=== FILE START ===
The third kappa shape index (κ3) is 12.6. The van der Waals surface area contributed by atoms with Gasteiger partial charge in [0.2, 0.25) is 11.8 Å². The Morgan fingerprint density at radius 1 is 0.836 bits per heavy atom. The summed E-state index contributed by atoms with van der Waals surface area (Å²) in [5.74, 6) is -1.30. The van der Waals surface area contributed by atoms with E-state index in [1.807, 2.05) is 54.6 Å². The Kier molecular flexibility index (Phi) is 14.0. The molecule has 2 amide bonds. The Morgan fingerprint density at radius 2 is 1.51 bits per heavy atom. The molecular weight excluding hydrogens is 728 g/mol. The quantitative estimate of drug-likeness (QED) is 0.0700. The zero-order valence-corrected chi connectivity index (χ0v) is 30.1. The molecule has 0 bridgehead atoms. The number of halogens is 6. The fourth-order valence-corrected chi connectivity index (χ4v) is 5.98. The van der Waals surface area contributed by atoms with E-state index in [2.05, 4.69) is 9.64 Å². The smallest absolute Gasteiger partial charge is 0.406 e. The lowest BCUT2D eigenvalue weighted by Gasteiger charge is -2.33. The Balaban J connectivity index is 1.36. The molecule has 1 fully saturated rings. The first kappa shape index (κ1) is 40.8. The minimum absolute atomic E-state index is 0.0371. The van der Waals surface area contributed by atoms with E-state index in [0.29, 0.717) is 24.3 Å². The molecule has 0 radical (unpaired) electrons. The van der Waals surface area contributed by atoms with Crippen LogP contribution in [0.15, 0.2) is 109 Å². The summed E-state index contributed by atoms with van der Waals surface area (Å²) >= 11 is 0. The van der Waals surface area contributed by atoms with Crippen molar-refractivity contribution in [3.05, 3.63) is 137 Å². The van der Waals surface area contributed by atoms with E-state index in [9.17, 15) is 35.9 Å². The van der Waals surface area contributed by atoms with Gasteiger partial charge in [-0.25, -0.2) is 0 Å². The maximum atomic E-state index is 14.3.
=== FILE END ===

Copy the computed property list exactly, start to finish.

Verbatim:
The third kappa shape index (κ3) is 12.6. The van der Waals surface area contributed by atoms with Gasteiger partial charge in [0.2, 0.25) is 11.8 Å². The Morgan fingerprint density at radius 1 is 0.836 bits per heavy atom. The summed E-state index contributed by atoms with van der Waals surface area (Å²) in [5.74, 6) is -1.30. The van der Waals surface area contributed by atoms with E-state index in [1.807, 2.05) is 54.6 Å². The Kier molecular flexibility index (Phi) is 14.0. The molecule has 2 amide bonds. The Morgan fingerprint density at radius 2 is 1.51 bits per heavy atom. The molecular weight excluding hydrogens is 728 g/mol. The quantitative estimate of drug-likeness (QED) is 0.0700. The zero-order valence-corrected chi connectivity index (χ0v) is 30.1. The molecule has 0 bridgehead atoms. The number of halogens is 6. The fourth-order valence-corrected chi connectivity index (χ4v) is 5.98. The van der Waals surface area contributed by atoms with E-state index in [2.05, 4.69) is 9.64 Å². The smallest absolute Gasteiger partial charge is 0.406 e. The lowest BCUT2D eigenvalue weighted by Gasteiger charge is -2.33. The Balaban J connectivity index is 1.36. The molecule has 1 fully saturated rings. The first kappa shape index (κ1) is 40.8. The minimum absolute atomic E-state index is 0.0371. The van der Waals surface area contributed by atoms with E-state index in [0.29, 0.717) is 24.3 Å². The molecule has 0 radical (unpaired) electrons. The van der Waals surface area contributed by atoms with Crippen LogP contribution in [0.15, 0.2) is 109 Å². The summed E-state index contributed by atoms with van der Waals surface area (Å²) >= 11 is 0. The van der Waals surface area contributed by atoms with Crippen molar-refractivity contribution in [3.05, 3.63) is 137 Å². The van der Waals surface area contributed by atoms with E-state index in [9.17, 15) is 35.9 Å². The van der Waals surface area contributed by atoms with Gasteiger partial charge in [-0.25, -0.2) is 0 Å². The maximum atomic E-state index is 14.3.